Airlines might have to compensate passengers for canceled flights

View down commercial airplane aisle

The Department of Transportation (DOT) is working on legislation to require airlines to compensate passengers and cover expenses related to controllable delays and cancellations.

The rule would hold airlines responsible for amenities like meals, hotels, transportation and rebooking — in addition to compensation — when they are to blame for stranding passengers.

“When an airline causes a flight cancellation or delay, passengers should not foot the bill,” U.S. Transportation Secretary Pete Buttigieg said in a press release. “This rule would, for the first time in U.S. history, propose to require airlines to compensate passengers and cover expenses.”

The DOT’s Airline Customer Service Dashboard at flightrights.gov was expanded Monday to highlight airlines currently offering vouchers, cash compensation and frequent flyer miles in the event of delays or cancellations.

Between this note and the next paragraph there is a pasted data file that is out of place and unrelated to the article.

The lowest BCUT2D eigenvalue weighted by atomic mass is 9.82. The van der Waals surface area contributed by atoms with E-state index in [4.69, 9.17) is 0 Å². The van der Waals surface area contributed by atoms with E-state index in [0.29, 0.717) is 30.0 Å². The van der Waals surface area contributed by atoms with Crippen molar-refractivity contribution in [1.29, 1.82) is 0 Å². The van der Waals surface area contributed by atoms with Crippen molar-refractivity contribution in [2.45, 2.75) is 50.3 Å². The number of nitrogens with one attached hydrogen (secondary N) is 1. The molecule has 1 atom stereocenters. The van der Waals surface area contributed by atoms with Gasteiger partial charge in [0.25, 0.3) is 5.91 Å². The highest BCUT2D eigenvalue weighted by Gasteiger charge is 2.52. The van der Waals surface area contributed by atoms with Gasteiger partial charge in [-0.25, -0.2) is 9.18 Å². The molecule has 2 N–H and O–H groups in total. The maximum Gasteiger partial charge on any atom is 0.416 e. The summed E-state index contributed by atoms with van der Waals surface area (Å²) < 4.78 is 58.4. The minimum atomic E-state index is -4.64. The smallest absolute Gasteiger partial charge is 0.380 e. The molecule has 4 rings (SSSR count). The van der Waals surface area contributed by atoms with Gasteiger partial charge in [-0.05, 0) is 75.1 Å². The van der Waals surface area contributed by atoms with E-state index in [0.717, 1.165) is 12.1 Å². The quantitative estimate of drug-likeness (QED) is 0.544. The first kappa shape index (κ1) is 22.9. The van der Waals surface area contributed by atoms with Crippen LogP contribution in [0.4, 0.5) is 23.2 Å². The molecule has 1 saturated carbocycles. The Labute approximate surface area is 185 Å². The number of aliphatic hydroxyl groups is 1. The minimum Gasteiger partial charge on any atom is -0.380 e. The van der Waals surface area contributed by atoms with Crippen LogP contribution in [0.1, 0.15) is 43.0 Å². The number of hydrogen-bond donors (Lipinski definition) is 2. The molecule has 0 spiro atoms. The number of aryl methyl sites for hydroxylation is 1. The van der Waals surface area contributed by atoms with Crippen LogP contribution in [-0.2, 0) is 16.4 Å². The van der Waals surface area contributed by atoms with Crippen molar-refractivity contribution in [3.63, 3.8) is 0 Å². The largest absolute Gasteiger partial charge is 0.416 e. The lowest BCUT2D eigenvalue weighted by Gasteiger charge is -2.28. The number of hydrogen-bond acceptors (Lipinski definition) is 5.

No airline currently guarantees cash compensation when things don’t go as planned. Only one airline guarantees frequent flyer miles, and two offer vouchers or travel credits in these instances.

Buttigieg has been pressing airlines to offer better customer service.

After a two-year push, the 10 largest airlines now guarantee meals and free rebooking on the same airline, and nine offer hotel accommodations in the event of an airline-caused delay or cancellation.

After a DOT push for airlines to commit to fee-free family seating earlier this year, three airlines now guarantee a parent or caregiver can sit next to a child 13 or under without paying extra.

The DOT said last year it issued the largest fines in the history of the Department’s Office of Aviation Consumer Protection, which brought millions of dollars back to hundreds of thousands of people. Since 2021, customers have seen $1 billion back in refunds with help from the DOT.

By Elina Tarkazikis, Scripps News.

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